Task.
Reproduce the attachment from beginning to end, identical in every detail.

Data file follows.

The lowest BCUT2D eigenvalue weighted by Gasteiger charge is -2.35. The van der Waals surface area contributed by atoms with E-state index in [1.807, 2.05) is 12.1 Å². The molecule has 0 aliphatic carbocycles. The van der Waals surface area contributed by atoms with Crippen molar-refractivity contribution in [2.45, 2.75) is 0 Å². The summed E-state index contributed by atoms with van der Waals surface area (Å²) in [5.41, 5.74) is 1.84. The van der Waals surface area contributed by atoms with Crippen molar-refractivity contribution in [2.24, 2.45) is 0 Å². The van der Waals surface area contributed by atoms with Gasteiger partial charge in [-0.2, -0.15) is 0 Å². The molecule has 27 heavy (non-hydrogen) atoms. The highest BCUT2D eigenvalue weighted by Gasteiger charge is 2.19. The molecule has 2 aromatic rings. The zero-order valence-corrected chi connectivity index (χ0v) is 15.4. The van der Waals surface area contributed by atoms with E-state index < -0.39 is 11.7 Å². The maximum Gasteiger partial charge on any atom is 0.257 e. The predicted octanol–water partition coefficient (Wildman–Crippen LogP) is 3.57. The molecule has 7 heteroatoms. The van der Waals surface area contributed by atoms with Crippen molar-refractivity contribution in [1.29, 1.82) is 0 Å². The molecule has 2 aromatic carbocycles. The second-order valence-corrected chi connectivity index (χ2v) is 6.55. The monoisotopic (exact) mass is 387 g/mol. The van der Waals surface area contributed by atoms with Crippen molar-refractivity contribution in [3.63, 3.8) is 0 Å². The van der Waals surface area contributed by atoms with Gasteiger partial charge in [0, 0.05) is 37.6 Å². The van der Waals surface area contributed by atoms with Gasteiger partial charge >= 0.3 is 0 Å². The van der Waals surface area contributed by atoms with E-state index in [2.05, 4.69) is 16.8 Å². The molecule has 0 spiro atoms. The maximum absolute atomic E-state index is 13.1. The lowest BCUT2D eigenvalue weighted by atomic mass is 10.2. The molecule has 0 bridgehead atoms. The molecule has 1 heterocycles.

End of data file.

The lowest BCUT2D eigenvalue weighted by Gasteiger charge is -2.35. The van der Waals surface area contributed by atoms with E-state index in [1.807, 2.05) is 12.1 Å². The molecule has 0 aliphatic carbocycles. The van der Waals surface area contributed by atoms with Crippen molar-refractivity contribution in [2.45, 2.75) is 0 Å². The summed E-state index contributed by atoms with van der Waals surface area (Å²) in [5.41, 5.74) is 1.84. The van der Waals surface area contributed by atoms with Crippen molar-refractivity contribution in [2.24, 2.45) is 0 Å². The van der Waals surface area contributed by atoms with Gasteiger partial charge in [-0.2, -0.15) is 0 Å². The molecule has 27 heavy (non-hydrogen) atoms. The highest BCUT2D eigenvalue weighted by Gasteiger charge is 2.19. The molecule has 2 aromatic rings. The zero-order valence-corrected chi connectivity index (χ0v) is 15.4. The van der Waals surface area contributed by atoms with E-state index < -0.39 is 11.7 Å². The maximum Gasteiger partial charge on any atom is 0.257 e. The predicted octanol–water partition coefficient (Wildman–Crippen LogP) is 3.57. The molecule has 7 heteroatoms. The van der Waals surface area contributed by atoms with Crippen molar-refractivity contribution in [1.29, 1.82) is 0 Å². The molecule has 2 aromatic carbocycles. The second-order valence-corrected chi connectivity index (χ2v) is 6.55. The monoisotopic (exact) mass is 387 g/mol. The van der Waals surface area contributed by atoms with Crippen molar-refractivity contribution in [3.63, 3.8) is 0 Å². The van der Waals surface area contributed by atoms with Gasteiger partial charge in [0, 0.05) is 37.6 Å². The van der Waals surface area contributed by atoms with Gasteiger partial charge >= 0.3 is 0 Å². The van der Waals surface area contributed by atoms with E-state index in [2.05, 4.69) is 16.8 Å². The molecule has 0 spiro atoms. The maximum absolute atomic E-state index is 13.1. The lowest BCUT2D eigenvalue weighted by atomic mass is 10.2. The molecule has 0 bridgehead atoms. The molecule has 1 heterocycles.